‘Art in Bloom’ kicks off in Columbia for ninth year
The festival averages about 1,500 attendees annually.
Mar. 19, 2013
The Museum of Art and Archaeology hosted its ninth annual Art in Bloom festival last weekend, showcasing the designs of many florists and gardeners around Columbia.
The event, sponsored by Museum Associates, allowed attendees to view floral arrangements inspired by artworks in the museum. When finished, the floral arrangements are set up adjacent to the artworks they were inspired by.
“Art in Bloom is an opportunity for us to open up the galleries and have local florists come in and do arrangements inspired by the works in our collection,” Director of Museum Operations Alex Barker said. “We have floral artists being inspired by visual artists.”
Florists and gardeners are invited to a reception before the festival that allows them to get a good look at all the pieces the museum has to offer.
“The florists are usually major retailers in town, as well as garden clubs,” said Bruce Cox, the assistant director of museum operations.
The concept is that local floral designers will come to the museum and be able to choose a piece with which they feel a connection. Designers then craft their arrangements based on the visual and emotional activity in the artwork using various flowers and colors.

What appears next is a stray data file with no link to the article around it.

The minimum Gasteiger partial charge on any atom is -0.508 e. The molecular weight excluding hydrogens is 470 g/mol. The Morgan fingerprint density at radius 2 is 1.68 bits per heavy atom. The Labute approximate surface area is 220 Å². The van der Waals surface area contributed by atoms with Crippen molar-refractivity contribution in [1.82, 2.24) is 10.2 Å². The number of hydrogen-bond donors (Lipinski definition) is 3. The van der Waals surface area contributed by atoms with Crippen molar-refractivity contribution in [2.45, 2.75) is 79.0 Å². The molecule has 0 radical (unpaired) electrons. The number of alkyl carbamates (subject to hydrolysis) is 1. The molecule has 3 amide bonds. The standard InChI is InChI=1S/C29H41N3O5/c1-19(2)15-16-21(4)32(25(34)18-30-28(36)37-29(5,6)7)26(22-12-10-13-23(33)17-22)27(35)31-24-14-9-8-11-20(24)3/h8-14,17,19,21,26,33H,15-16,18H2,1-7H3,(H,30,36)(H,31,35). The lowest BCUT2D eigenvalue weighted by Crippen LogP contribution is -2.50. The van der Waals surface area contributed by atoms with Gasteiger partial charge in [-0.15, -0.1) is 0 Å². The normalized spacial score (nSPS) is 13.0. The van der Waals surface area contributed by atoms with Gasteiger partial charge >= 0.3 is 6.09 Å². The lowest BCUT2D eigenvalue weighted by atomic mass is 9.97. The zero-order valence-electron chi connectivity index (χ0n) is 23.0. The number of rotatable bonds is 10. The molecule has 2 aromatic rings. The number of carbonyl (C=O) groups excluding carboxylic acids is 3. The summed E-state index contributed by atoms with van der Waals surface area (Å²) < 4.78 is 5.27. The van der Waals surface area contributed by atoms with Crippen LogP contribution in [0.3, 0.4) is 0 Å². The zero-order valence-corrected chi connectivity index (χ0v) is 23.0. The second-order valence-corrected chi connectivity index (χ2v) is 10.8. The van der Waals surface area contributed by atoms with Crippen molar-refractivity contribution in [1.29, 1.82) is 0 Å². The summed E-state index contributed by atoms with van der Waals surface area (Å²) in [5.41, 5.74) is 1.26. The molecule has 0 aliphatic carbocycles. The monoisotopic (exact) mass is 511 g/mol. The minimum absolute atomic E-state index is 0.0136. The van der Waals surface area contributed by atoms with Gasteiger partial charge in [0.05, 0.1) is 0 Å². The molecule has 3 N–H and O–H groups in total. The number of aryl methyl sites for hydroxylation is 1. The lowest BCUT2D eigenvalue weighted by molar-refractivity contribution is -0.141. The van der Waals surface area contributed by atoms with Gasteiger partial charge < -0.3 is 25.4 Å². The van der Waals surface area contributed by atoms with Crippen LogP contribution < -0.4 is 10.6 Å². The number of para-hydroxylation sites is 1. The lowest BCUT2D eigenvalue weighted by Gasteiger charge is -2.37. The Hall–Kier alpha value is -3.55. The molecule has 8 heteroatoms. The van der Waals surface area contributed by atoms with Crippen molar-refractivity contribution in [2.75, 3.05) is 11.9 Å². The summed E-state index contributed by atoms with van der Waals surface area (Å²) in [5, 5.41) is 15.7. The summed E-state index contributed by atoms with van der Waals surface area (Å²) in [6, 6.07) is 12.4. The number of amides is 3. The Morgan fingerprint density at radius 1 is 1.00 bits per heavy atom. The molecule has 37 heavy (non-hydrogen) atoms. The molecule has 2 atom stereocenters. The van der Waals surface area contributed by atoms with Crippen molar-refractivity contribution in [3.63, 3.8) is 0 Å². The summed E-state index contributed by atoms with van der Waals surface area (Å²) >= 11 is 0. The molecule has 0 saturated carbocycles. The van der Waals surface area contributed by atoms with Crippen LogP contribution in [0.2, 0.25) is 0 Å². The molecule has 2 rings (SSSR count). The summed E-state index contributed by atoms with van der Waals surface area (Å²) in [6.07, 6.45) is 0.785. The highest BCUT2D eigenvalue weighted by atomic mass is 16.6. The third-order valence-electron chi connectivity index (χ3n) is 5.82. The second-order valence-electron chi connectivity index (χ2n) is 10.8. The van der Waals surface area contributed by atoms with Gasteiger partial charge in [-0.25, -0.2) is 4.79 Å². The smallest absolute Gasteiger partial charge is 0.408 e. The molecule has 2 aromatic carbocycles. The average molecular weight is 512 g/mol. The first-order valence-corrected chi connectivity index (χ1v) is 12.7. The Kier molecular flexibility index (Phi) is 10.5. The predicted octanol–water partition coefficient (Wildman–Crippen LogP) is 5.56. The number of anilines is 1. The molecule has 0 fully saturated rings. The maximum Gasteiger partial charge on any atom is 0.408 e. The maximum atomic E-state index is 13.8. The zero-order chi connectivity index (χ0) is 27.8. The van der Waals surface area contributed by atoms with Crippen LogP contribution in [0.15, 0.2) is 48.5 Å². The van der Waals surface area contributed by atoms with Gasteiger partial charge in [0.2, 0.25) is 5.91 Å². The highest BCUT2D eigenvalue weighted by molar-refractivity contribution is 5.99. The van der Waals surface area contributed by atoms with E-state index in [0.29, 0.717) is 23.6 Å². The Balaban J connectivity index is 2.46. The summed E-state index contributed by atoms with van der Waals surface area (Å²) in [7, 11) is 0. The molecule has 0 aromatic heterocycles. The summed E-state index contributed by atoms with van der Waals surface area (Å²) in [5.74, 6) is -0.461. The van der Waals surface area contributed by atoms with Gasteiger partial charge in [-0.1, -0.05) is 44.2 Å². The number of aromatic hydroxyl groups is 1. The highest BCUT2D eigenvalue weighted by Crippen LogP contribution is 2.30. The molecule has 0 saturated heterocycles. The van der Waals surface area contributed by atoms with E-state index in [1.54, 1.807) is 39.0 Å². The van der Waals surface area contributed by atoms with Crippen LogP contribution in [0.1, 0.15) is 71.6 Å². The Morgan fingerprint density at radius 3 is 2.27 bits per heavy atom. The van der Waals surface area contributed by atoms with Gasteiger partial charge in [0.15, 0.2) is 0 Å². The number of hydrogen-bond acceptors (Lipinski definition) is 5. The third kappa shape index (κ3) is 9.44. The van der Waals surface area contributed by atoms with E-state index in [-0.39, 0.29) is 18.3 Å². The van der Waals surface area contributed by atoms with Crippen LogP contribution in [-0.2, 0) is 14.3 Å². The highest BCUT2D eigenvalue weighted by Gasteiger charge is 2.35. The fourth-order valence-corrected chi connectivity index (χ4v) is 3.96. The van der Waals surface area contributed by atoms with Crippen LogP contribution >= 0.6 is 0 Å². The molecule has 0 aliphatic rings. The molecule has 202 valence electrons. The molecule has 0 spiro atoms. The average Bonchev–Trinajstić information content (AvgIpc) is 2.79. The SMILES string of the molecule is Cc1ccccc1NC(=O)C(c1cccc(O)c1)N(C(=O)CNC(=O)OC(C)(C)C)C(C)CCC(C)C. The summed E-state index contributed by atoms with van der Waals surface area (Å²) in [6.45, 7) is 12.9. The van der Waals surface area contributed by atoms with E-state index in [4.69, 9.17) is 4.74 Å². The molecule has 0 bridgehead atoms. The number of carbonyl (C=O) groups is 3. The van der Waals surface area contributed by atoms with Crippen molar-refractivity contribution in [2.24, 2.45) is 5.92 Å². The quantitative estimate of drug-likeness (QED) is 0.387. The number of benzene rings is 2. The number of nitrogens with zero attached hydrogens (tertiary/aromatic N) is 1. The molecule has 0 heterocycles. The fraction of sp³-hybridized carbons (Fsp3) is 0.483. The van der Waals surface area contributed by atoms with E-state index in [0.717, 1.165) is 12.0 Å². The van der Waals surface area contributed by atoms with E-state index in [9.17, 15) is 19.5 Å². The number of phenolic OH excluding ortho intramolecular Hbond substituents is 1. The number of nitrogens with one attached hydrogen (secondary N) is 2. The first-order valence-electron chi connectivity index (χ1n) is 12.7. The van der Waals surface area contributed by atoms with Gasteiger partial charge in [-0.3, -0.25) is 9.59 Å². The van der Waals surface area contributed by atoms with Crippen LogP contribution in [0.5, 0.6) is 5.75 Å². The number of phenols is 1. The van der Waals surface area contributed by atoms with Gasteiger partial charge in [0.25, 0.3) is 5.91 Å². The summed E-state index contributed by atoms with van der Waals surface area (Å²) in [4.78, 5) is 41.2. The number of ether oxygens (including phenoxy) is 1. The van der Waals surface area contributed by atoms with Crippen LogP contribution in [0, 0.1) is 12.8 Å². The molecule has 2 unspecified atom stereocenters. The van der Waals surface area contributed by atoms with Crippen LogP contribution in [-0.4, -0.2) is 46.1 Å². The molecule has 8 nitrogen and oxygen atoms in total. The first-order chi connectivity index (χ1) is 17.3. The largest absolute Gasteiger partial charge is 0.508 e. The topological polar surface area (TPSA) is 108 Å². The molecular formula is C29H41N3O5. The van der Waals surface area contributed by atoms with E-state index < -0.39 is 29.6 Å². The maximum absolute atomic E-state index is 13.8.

Ruth LaHue, owner of My Secret Garden, used the piece “An Italiante Landscape” to create her design.
“We enjoy supporting the museum, but we also enjoy the creative outlet that we don’t get to explore any other time of the year,” LaHue said. “Coming to the museum and choosing a piece that inspires you is nice, because not all Art in Bloom festivals across the country let the florists choose their own piece. It’s nice to think about something that you want to be inspired by.”
For many designers, the creative challenge is the most rewarding part.
Lora Schnurbusch of Kent’s on Broadway chose “Aegean V” as her piece, using the “depth created through the collage, circular shapes and hazy horizontal outlines” as inspiration, according to Schnurbusch’s designer description.
“It’s a creative challenge, and very seldom do you get the budget and the freedom to go all out and design with complete creativity,” Schnurbusch said. “My piece didn’t have a lot of details, but I wanted to draw out the minute details. It’s almost monochromatic, so I was trying to recreate all the little nuances of the piece.”
The festival combines the sophisticated vibe of art with the fun of springtime, even offering an Art in Bloom for kids component, in which kids are able to create and take home their own designs.
“In one form or another we’ve always had children’s programs associated with Art in Bloom, but it’s really evolved over the years,” Barker said. “One of the challenges we’ve had in past years was just making sure we’ve had enough flowers for all the kids and their parents.”
The number of attendees accounts for the popularity of the festival, with an average of about 1,500 people coming through the doors each year, Cox said. Due to the popularity, what began as an experiment for the museum has become somewhat of a signature.
“Art in Bloom is just really unique,” Cox said. “This time of year everybody’s ready for spring, and I think for a lot of folks it’s just a chance to get to see the flowers and everything in bloom.”